Bruneau Dunes State Park

South of Mountain Home, Idaho, rises the tallest (470') single-structured sand dune in North America. This sand dune is a bit different in that it rises in the center of a natural basin while most dunes form at the edges of natural basins. These dunes also don't move much and are pretty much in the same place in which the collection of sand started with the Lake Bonneville Flood some 15,000 years ago.

Bruneau Dunes State Park is 4,800 acres centered around that sand dune, but that dune isn't the only wonder of nature within the park. The park also includes lake, marsh, prairie, desert, and dune habitat with opportunities for birdwatching, fishing, hiking, camping, swimming, and looking at the stars at one of the two public observatories in Idaho. Climbing on the dunes is fine but no vehicles are allowed. There is a marked 5-mile hiking trail that leads out into the dunes if you are so inclined. The visitor center offers information and displays about the wildlife, insects, fossils, birds of prey, and the sand dunes themselves. The only hunting allowed is by cameras and binoculars.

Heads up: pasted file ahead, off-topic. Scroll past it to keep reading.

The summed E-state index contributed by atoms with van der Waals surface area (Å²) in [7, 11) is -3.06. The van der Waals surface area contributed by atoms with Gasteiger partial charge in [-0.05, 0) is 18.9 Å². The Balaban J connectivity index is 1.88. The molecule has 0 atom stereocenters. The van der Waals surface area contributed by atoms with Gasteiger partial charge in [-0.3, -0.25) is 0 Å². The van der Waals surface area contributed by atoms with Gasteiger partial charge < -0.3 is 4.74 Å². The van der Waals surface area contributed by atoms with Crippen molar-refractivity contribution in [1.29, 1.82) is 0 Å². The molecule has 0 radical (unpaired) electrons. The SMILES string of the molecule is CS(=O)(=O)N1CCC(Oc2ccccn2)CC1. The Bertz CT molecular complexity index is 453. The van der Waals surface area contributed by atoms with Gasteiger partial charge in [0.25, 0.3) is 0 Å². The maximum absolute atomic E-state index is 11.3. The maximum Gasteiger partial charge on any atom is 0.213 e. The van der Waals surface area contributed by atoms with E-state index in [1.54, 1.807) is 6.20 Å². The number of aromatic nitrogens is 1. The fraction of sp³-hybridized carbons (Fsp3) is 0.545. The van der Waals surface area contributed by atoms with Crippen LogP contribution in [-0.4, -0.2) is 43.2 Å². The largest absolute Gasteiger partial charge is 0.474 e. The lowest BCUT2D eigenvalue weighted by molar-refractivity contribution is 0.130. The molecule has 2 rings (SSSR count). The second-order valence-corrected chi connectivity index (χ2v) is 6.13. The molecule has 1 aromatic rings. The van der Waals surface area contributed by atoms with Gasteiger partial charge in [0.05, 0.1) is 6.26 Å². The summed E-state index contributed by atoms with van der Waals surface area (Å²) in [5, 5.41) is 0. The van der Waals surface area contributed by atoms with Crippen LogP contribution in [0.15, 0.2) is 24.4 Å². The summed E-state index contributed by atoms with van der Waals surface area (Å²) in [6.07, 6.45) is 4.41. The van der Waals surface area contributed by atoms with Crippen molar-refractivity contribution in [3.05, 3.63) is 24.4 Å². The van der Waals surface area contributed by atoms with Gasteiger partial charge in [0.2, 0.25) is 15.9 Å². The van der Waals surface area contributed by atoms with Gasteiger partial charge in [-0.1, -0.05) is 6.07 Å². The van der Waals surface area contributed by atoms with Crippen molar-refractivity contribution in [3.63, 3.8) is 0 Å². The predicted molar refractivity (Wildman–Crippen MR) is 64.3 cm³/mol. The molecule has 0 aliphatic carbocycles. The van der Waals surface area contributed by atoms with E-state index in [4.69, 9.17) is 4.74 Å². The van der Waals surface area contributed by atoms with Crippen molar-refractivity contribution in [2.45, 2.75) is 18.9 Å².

Bruneau Dunes State Park offers a campground with 16 standard sites and another 82 sites with water and electric, most with shade trees or shelters nearby. The Observatory at Bruneau Dunes is open from the end of March until late October on Friday and Saturday evenings. Bruneau Dunes State Park is part of the Snake River Birds of Prey National Conservation Area. Excellent bass and bluegill fishing is available in the small lakes at the foot of the dunes. These lakes allow non-motorized boats, canoes, float tubes and rubber rafts only.

Bruneau Dunes State Park
Bruneau Dunes State Park
Bruneau Dunes State Park area map
Upper photo courtesy of the Idaho Department of Tourism
Lower photo courtesy of Wikipedia userid Lazarus-long, CCA-by-SA 3.0 License
Map courtesy of National Geographic Topo!